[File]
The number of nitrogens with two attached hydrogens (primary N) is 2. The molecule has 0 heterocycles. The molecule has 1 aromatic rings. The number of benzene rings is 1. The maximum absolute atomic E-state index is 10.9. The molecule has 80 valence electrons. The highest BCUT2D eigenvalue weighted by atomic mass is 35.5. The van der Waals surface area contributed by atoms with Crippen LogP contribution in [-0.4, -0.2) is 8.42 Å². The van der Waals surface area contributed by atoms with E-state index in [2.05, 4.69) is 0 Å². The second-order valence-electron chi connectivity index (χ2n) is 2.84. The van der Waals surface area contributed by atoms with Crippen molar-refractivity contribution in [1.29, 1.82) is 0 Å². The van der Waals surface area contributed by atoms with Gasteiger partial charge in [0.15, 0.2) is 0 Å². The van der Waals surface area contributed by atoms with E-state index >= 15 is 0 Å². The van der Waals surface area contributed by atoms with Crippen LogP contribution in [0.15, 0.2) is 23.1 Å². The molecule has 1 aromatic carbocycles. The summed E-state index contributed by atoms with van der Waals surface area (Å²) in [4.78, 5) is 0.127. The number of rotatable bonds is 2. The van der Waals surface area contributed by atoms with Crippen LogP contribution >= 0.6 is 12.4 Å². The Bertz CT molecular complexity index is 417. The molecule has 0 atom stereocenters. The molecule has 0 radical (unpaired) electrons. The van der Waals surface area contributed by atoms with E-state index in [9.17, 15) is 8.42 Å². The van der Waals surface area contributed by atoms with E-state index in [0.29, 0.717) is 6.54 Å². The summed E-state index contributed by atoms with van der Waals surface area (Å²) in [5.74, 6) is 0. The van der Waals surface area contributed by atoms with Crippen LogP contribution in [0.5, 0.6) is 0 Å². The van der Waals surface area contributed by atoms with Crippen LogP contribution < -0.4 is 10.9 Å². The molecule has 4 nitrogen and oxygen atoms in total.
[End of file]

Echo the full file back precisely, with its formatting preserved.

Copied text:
The number of nitrogens with two attached hydrogens (primary N) is 2. The molecule has 0 heterocycles. The molecule has 1 aromatic rings. The number of benzene rings is 1. The maximum absolute atomic E-state index is 10.9. The molecule has 80 valence electrons. The highest BCUT2D eigenvalue weighted by atomic mass is 35.5. The van der Waals surface area contributed by atoms with Crippen LogP contribution in [-0.4, -0.2) is 8.42 Å². The van der Waals surface area contributed by atoms with E-state index in [2.05, 4.69) is 0 Å². The second-order valence-electron chi connectivity index (χ2n) is 2.84. The van der Waals surface area contributed by atoms with Crippen molar-refractivity contribution in [1.29, 1.82) is 0 Å². The van der Waals surface area contributed by atoms with Gasteiger partial charge in [0.15, 0.2) is 0 Å². The van der Waals surface area contributed by atoms with E-state index >= 15 is 0 Å². The van der Waals surface area contributed by atoms with Crippen LogP contribution in [0.15, 0.2) is 23.1 Å². The molecule has 1 aromatic carbocycles. The summed E-state index contributed by atoms with van der Waals surface area (Å²) in [4.78, 5) is 0.127. The number of rotatable bonds is 2. The van der Waals surface area contributed by atoms with Crippen LogP contribution >= 0.6 is 12.4 Å². The Bertz CT molecular complexity index is 417. The molecule has 0 atom stereocenters. The molecule has 0 radical (unpaired) electrons. The van der Waals surface area contributed by atoms with E-state index in [9.17, 15) is 8.42 Å². The van der Waals surface area contributed by atoms with E-state index in [0.29, 0.717) is 6.54 Å². The summed E-state index contributed by atoms with van der Waals surface area (Å²) in [5.74, 6) is 0. The van der Waals surface area contributed by atoms with Crippen LogP contribution in [0.5, 0.6) is 0 Å². The van der Waals surface area contributed by atoms with Crippen LogP contribution < -0.4 is 10.9 Å². The molecule has 4 nitrogen and oxygen atoms in total.